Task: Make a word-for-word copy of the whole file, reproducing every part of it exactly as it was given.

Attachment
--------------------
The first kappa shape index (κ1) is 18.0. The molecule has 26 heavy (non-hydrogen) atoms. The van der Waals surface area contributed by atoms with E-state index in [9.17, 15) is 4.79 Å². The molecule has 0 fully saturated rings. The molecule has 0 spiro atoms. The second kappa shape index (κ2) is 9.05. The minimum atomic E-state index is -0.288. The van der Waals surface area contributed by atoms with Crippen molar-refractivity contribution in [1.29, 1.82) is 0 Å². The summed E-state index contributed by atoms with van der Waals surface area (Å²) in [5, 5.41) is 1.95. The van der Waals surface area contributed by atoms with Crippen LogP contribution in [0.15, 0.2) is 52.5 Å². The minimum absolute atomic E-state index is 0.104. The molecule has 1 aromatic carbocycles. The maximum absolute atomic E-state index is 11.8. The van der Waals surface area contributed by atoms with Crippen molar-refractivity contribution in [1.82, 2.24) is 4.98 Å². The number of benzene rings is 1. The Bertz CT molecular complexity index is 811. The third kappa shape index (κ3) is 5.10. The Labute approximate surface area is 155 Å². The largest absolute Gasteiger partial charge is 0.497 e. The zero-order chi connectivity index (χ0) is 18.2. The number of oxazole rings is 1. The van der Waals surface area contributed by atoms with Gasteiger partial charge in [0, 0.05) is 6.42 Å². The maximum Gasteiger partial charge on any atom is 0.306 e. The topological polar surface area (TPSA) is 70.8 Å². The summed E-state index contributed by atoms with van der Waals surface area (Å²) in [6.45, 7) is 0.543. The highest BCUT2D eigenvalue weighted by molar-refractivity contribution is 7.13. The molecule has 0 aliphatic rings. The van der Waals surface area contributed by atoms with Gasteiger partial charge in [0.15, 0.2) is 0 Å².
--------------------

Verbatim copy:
The first kappa shape index (κ1) is 18.0. The molecule has 26 heavy (non-hydrogen) atoms. The van der Waals surface area contributed by atoms with E-state index in [9.17, 15) is 4.79 Å². The molecule has 0 fully saturated rings. The molecule has 0 spiro atoms. The second kappa shape index (κ2) is 9.05. The minimum atomic E-state index is -0.288. The van der Waals surface area contributed by atoms with Crippen molar-refractivity contribution in [1.29, 1.82) is 0 Å². The summed E-state index contributed by atoms with van der Waals surface area (Å²) in [5, 5.41) is 1.95. The van der Waals surface area contributed by atoms with Crippen LogP contribution in [0.15, 0.2) is 52.5 Å². The minimum absolute atomic E-state index is 0.104. The molecule has 1 aromatic carbocycles. The maximum absolute atomic E-state index is 11.8. The van der Waals surface area contributed by atoms with Crippen molar-refractivity contribution in [1.82, 2.24) is 4.98 Å². The number of benzene rings is 1. The Bertz CT molecular complexity index is 811. The third kappa shape index (κ3) is 5.10. The Labute approximate surface area is 155 Å². The largest absolute Gasteiger partial charge is 0.497 e. The zero-order chi connectivity index (χ0) is 18.2. The number of oxazole rings is 1. The van der Waals surface area contributed by atoms with Gasteiger partial charge in [0, 0.05) is 6.42 Å². The maximum Gasteiger partial charge on any atom is 0.306 e. The topological polar surface area (TPSA) is 70.8 Å². The summed E-state index contributed by atoms with van der Waals surface area (Å²) in [6.45, 7) is 0.543. The highest BCUT2D eigenvalue weighted by molar-refractivity contribution is 7.13. The molecule has 0 aliphatic rings. The van der Waals surface area contributed by atoms with Gasteiger partial charge in [0.15, 0.2) is 0 Å².